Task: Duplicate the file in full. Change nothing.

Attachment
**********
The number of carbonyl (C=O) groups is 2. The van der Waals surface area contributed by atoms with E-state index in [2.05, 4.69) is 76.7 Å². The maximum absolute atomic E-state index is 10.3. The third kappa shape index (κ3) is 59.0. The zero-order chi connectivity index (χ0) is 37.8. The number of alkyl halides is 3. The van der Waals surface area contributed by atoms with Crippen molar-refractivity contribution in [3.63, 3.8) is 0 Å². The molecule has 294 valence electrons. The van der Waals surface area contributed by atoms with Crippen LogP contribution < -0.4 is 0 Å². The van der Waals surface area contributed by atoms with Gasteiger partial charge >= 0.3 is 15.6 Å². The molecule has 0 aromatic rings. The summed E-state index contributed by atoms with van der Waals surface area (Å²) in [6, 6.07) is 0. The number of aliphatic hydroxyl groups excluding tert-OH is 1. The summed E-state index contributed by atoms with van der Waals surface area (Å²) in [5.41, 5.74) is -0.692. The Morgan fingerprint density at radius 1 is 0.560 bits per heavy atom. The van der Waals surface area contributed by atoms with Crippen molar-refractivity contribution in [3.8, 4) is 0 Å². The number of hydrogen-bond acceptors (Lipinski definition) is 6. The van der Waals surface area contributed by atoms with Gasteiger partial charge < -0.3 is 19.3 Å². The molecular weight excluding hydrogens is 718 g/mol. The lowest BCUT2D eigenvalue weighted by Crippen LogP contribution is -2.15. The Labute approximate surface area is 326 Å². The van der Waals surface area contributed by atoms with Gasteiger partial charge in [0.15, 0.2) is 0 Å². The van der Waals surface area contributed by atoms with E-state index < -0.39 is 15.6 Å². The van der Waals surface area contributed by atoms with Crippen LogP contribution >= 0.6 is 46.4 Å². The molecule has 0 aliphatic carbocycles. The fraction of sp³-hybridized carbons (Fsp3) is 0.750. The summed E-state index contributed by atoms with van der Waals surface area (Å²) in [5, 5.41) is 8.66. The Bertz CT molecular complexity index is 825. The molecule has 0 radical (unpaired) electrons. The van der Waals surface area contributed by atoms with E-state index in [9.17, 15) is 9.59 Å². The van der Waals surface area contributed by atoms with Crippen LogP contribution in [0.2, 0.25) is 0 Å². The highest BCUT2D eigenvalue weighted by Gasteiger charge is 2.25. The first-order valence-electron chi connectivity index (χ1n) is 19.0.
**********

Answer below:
The number of carbonyl (C=O) groups is 2. The van der Waals surface area contributed by atoms with E-state index in [2.05, 4.69) is 76.7 Å². The maximum absolute atomic E-state index is 10.3. The third kappa shape index (κ3) is 59.0. The zero-order chi connectivity index (χ0) is 37.8. The number of alkyl halides is 3. The van der Waals surface area contributed by atoms with Crippen molar-refractivity contribution in [3.63, 3.8) is 0 Å². The molecule has 294 valence electrons. The van der Waals surface area contributed by atoms with Crippen LogP contribution < -0.4 is 0 Å². The van der Waals surface area contributed by atoms with Gasteiger partial charge >= 0.3 is 15.6 Å². The molecule has 0 aromatic rings. The summed E-state index contributed by atoms with van der Waals surface area (Å²) in [6, 6.07) is 0. The number of aliphatic hydroxyl groups excluding tert-OH is 1. The summed E-state index contributed by atoms with van der Waals surface area (Å²) in [5.41, 5.74) is -0.692. The Morgan fingerprint density at radius 1 is 0.560 bits per heavy atom. The van der Waals surface area contributed by atoms with Crippen molar-refractivity contribution in [3.8, 4) is 0 Å². The number of hydrogen-bond acceptors (Lipinski definition) is 6. The van der Waals surface area contributed by atoms with Gasteiger partial charge < -0.3 is 19.3 Å². The molecular weight excluding hydrogens is 718 g/mol. The lowest BCUT2D eigenvalue weighted by Crippen LogP contribution is -2.15. The Labute approximate surface area is 326 Å². The van der Waals surface area contributed by atoms with Gasteiger partial charge in [0.15, 0.2) is 0 Å². The van der Waals surface area contributed by atoms with E-state index < -0.39 is 15.6 Å². The van der Waals surface area contributed by atoms with Crippen LogP contribution >= 0.6 is 46.4 Å². The molecule has 0 aliphatic carbocycles. The fraction of sp³-hybridized carbons (Fsp3) is 0.750. The summed E-state index contributed by atoms with van der Waals surface area (Å²) in [5, 5.41) is 8.66. The Bertz CT molecular complexity index is 825. The molecule has 0 radical (unpaired) electrons. The van der Waals surface area contributed by atoms with E-state index in [9.17, 15) is 9.59 Å². The van der Waals surface area contributed by atoms with Crippen LogP contribution in [0.2, 0.25) is 0 Å². The highest BCUT2D eigenvalue weighted by Gasteiger charge is 2.25. The first-order valence-electron chi connectivity index (χ1n) is 19.0.